Remembering a Famous Conductor

Sergiu Commissiona
When I was grow­ing up in Bal­ti­more, the con­duc­tor of the sym­pho­ny orches­tra was a man with the impres­sive name of Sergiu Com­mis­siona. I found out that he died sud­den­ly yes­ter­day of a heart attack in Okla­homa. He’d been guest con­duct­ing all over the world and I’m guess­ing that when he did­n’t show up for morn­ing rehearsals, they found him in his hotel room.

I’m prob­a­bly what one would call a ‘sym­pho­ny brat’. I used to hang around for rehearsals, and after con­certs, I’d go back­stage to the Green Room and talk to the per­form­ers (some­times get­ting an auto­graph to add to my col­lec­tion). I got to see Mae­stro Com­mis­siona on a fair­ly reg­u­lar basis. It’s not that I was par­tic­u­lar­ly drawn to the sym­pho­ny; it was a fam­i­ly affair. My father was the orches­tra’s staff pianist — that’s the pianist who plays the piano parts in non-con­cer­to pieces, includ­ing pieces like Saint-Saën’s Organ Sym­pho­ny and Respighi’s Pines of Rome, as well as the celes­ta solos (like the Sug­ar Plum fairy in the Nut­crack­er Suite and the like). My moth­er was an occa­sion­al vocal soloist with the sym­pho­ny as well, and opened one sea­son singing in the last move­ment of Mahler’s Fourth Sym­pho­ny. If you’ve nev­er heard it, it’s a big part, more a sym­phon­ic lieder than a move­ment from a sym­pho­ny. Between their work with the sym­pho­ny and my inter­est in the music (and per­haps some of the glam­our) I was as reg­u­lar as a 14-year old kid can be at sym­pho­ny con­certs. Com­mis­siona was a good con­duc­tor, if a bit eccen­tric. He could make old chest­nuts like Beethoven Piano Con­cer­ti or Dvo­rak Sym­phonies sound like new again. He was not par­tic­u­lar­ly clear or pre­cise, which made him mad­den­ing­ly dif­fi­cult to fol­low (as my father would have to report after gru­el­ing rehearsals). How­ev­er, when it came time to make the orches­tra give an inspired and grip­ping per­for­mance, you could count on him every time. As the sym­pho­ny brochures would quote from some crit­ic years ago: “Light­ning has struck the podi­um.”. While I would­n’t quite go that far, I’d def­i­nite­ly say that he had inter­est­ing musi­cal ideas, along with a ton of pure charis­ma, and he was­n’t afraid to use it.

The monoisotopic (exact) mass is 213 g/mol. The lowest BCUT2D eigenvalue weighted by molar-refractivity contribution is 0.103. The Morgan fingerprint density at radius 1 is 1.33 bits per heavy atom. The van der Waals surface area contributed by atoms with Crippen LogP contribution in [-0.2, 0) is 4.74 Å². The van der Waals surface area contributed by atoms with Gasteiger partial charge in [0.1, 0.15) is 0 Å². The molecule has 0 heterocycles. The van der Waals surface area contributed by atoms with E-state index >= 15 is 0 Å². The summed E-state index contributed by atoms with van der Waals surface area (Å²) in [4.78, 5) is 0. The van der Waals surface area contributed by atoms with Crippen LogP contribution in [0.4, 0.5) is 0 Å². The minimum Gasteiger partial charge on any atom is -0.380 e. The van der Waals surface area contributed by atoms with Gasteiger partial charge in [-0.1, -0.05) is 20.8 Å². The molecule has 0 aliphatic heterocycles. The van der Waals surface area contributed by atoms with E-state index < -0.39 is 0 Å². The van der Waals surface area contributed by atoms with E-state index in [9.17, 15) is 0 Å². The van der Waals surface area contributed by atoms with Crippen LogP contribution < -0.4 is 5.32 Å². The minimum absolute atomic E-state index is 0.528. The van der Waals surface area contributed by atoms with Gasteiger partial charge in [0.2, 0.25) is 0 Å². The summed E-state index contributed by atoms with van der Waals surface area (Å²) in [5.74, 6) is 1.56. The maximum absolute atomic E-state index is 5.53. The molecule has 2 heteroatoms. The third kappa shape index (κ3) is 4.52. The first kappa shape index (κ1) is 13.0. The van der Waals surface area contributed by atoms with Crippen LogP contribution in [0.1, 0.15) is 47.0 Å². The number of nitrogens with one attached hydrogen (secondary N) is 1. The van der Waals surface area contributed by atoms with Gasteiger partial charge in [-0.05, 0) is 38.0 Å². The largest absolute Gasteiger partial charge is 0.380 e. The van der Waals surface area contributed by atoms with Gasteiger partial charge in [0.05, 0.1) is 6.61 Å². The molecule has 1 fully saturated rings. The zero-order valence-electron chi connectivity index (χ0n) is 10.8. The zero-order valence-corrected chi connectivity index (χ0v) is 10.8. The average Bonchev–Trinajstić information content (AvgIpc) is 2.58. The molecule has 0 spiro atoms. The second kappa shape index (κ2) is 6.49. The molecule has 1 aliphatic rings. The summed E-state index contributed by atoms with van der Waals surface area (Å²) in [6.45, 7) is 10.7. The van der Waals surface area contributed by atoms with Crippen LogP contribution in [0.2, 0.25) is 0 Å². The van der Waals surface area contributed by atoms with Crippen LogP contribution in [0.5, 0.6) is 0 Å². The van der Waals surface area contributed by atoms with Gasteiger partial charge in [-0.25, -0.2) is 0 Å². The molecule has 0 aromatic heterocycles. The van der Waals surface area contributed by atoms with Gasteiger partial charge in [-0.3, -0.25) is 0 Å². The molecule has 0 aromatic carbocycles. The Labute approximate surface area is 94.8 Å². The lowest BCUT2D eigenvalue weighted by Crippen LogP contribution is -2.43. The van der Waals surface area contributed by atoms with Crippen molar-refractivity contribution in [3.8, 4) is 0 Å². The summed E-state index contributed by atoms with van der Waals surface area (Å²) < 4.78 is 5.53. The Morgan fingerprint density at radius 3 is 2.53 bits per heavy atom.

Com­mis­siona was an impres­sive man to meet as well. He was from Roma­nia and hence had an accent sim­i­lar to Bela Lugosi’s. He was tall with a hawk nose, wild wavy hair and flashy clothes. He talked fast, and moved swift­ly, almost brusque­ly. He was mar­ried to a bal­le­ri­na (also Roman­ian) and they were cer­tain­ly in every sense, jet-set­ters. As Bar­ry Levin­son shows in his films, Bal­ti­more in the 60s and 70s was a pret­ty provin­cial town, so these Euro­pean cognoscen­ti were quite the celebri­ties for us. Like many, I was part­ly in awe of him, but that changed over time.
When I went away to col­lege in Cincin­nati, Com­mis­siona would some­times come to town to guest con­duct the Cincin­nati Sym­pho­ny. On those vis­its, I would take time off from my class­es and go to many of the rehearsals. What bet­ter train­ing for a young music stu­dent who was even doing a lit­tle con­duct­ing him­self? ( but not much yet, as I real­ly did­n’t con­duct much until grad school) I’d meet him in the morn­ing, go with him to rehearsal (car­ry­ing his scores), and aft­ward we’d go to lunch at his hotel. We talked about music a lot. We were both big fans of Scri­abin, and I was thrilled to hear that he liked his music too. Being a Scri­abin fan is like being in a small secret club; Scri­abin’s music is exot­ic, com­plex and idio­syn­crat­ic. Peo­ple tend to either love it or hate it. Although I played the part of a young and eager aide-de-camp at his side, we enjoyed each oth­er’s com­pa­ny, and I looked for­ward to his visits.
He was kind of fun­ny, too. Once when he was rehears­ing Bar­tok’s Piano Con­cer­to No. 2, he had just fin­ished rehears­ing the first move­ment. As they fin­ished the read-through of the move­ment and took a breath, he imme­di­ate­ly called out ‘Strings too loud!’. The string sec­tion chuck­led; They had­n’t played a sin­gle note. Bar­tok scored the first move­ment of that con­cer­to for piano and winds alone.

With our upcom­ing move to Van­cou­ver, I was look­ing for­ward to see­ing Sergiu again, this time as an adult. He had been the Van­cou­ver Sym­pho­ny’s con­duc­tor until 2000 or so and I was hop­ing that our paths might have crossed again there. It would have been nice.
Instead, I’m left with some nice mem­o­ries of the grande Mae­stro who I got to hang out with as a stu­dent. I’m hap­py I have those, at least.